I’m trying to learn for my class and I’m stuck. Can you help?
I have a final paper this is my PREP for that paper this is the requirements for the draft and I will post the final under it you can save the information and add more when I post it for the final is that ok? I have drew a line and attached the info for the final assignment so that you understand what is being done for this weeks assignment.
Final Film Critique Draft
Review the final Paper instructions in Week 5 of the online course or in the “Components of Course Evaluation” section of this guide. Then, visit the Ashford Writing Center located under the Learning Resources tab on the left navigation tool bar in your online classroom.
The draft must contain:
- Introduction with thesis statement
- At least five body paragraphs
- Reference page
The paper must be three to five pages in length (excluding the cover and reference pages) and formatted according to APA style. Cite your resources in text and on the reference page.
WEEK 5 INFO DO NOT COMPLETE THIS PORTION ONLY USE THE INFO I WILL POST THIS LATER FOR YOU!
Final Film Critique
Review the critical analysis questions in the “Conclusion and Critic’s Resource” section of your textbook. Write an eight to ten page film critique (excluding the cover and reference pages) of an American feature film of your choosing. Use the list of critical analysis questions provided in your textbook as a guide while writing your paper.
Areas that must be covered:
- Style and Directing
- Impact of society on the film and vice versa
- Application of at least one approach to analysis and interpretation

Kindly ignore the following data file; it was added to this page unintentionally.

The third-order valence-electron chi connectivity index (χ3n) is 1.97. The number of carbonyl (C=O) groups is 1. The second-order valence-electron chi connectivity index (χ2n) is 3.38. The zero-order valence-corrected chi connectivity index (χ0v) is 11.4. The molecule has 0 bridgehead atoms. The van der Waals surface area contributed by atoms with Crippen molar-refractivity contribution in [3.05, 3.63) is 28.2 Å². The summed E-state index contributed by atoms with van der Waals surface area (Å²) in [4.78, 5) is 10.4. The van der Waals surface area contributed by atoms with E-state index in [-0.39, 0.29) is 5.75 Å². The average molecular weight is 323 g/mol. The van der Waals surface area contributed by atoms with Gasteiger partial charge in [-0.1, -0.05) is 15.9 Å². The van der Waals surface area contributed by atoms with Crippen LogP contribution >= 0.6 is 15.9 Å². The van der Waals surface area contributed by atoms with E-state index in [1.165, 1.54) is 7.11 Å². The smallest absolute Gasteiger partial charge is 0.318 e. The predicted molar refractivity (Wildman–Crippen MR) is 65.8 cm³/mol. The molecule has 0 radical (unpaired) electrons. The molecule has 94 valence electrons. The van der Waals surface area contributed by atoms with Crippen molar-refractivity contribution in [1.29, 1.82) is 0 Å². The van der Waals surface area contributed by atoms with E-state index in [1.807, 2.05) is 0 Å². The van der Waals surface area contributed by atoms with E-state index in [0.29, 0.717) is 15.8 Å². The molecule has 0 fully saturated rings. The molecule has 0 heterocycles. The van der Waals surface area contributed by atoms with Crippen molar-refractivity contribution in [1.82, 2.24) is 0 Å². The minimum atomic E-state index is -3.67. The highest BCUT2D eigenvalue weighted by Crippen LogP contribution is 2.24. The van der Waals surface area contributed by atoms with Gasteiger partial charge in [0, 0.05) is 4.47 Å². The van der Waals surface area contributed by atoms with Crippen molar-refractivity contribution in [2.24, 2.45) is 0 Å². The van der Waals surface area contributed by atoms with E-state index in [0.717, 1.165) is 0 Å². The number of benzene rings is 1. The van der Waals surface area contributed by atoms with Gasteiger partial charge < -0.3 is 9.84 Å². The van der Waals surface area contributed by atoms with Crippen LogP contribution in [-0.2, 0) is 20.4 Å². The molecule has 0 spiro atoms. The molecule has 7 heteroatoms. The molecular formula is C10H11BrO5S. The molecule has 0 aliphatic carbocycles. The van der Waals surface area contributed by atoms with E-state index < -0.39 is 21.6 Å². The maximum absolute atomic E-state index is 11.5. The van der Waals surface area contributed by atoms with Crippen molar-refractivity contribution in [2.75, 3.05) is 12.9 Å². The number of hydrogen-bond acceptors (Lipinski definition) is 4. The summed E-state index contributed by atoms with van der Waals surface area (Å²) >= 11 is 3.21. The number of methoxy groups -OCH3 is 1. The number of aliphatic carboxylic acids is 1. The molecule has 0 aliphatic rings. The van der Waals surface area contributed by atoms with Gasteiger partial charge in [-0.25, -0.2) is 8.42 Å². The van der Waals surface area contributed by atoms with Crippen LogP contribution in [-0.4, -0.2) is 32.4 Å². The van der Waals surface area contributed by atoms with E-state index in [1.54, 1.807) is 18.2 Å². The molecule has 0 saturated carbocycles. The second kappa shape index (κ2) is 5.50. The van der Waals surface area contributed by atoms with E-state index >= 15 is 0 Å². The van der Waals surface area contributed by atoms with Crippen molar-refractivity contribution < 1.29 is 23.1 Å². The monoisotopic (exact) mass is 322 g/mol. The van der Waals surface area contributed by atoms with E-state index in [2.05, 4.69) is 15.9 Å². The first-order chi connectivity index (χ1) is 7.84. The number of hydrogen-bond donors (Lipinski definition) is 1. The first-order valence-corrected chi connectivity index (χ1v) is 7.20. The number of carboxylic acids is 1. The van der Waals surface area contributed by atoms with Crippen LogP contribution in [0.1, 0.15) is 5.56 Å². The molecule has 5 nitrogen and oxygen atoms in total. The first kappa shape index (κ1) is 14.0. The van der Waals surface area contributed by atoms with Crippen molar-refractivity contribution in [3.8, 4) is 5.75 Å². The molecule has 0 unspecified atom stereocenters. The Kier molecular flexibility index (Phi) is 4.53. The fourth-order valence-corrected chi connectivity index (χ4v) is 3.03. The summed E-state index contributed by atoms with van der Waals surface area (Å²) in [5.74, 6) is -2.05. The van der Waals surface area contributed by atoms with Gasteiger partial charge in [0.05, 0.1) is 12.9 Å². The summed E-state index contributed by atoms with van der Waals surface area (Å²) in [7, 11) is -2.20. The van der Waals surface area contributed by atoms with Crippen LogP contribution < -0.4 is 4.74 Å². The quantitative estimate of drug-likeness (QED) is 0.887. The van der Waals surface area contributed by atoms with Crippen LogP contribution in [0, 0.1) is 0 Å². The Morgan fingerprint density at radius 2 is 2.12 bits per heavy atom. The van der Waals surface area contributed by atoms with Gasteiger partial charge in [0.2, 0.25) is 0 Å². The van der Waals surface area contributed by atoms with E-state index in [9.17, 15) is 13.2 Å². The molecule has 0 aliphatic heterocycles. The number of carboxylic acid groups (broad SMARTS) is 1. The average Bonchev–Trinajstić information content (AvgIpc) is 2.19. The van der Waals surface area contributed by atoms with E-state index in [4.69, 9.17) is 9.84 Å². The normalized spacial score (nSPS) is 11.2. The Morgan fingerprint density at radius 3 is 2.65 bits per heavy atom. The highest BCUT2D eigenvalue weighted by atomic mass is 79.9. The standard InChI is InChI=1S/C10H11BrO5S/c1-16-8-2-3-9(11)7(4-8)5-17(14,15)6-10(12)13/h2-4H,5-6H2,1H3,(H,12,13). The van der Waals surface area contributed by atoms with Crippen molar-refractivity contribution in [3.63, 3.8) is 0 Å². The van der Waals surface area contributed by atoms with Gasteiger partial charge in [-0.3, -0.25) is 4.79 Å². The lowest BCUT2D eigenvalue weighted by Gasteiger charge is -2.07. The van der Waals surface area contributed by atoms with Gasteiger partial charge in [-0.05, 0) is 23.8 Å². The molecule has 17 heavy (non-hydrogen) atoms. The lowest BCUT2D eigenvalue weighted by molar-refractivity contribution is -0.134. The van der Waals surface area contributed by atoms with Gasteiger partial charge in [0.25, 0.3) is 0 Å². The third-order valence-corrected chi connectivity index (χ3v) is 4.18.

- Overall textual themes
- Students must select a film that they have not previously explored in class, either in written assignments or discussion posts.
- Students must establish a coherent thesis statement in the introduction of their paper with a claim that they intend to prove. The body of the essay serves to support the thesis through an analysis of the film and other relevant material. Avoid simply rehashing descriptive material from other source.
- Support your thesis through textual and formal analysis. Refer to specific shots, scenes, characters, stylistic devices, and themes in the film.
- As much as possible, use technical, literary and industry terms to make your points.
- If needed, you may use additional resources to support your claims. Suggested sources might include academic books and articles; film reviews; and personal opinions from reputable film critics and scholars. Information other than production details obtained from popular sources such as The Internet Movie Database and Wikipedia is not considered reputable.
- Only use plot information to support the thematic points of the paper. Include only one to two sentences of plot summary when explaining each of the required filmic elements.
- Also, students should not choose a film that the authors of the textbook have analyzed in detail.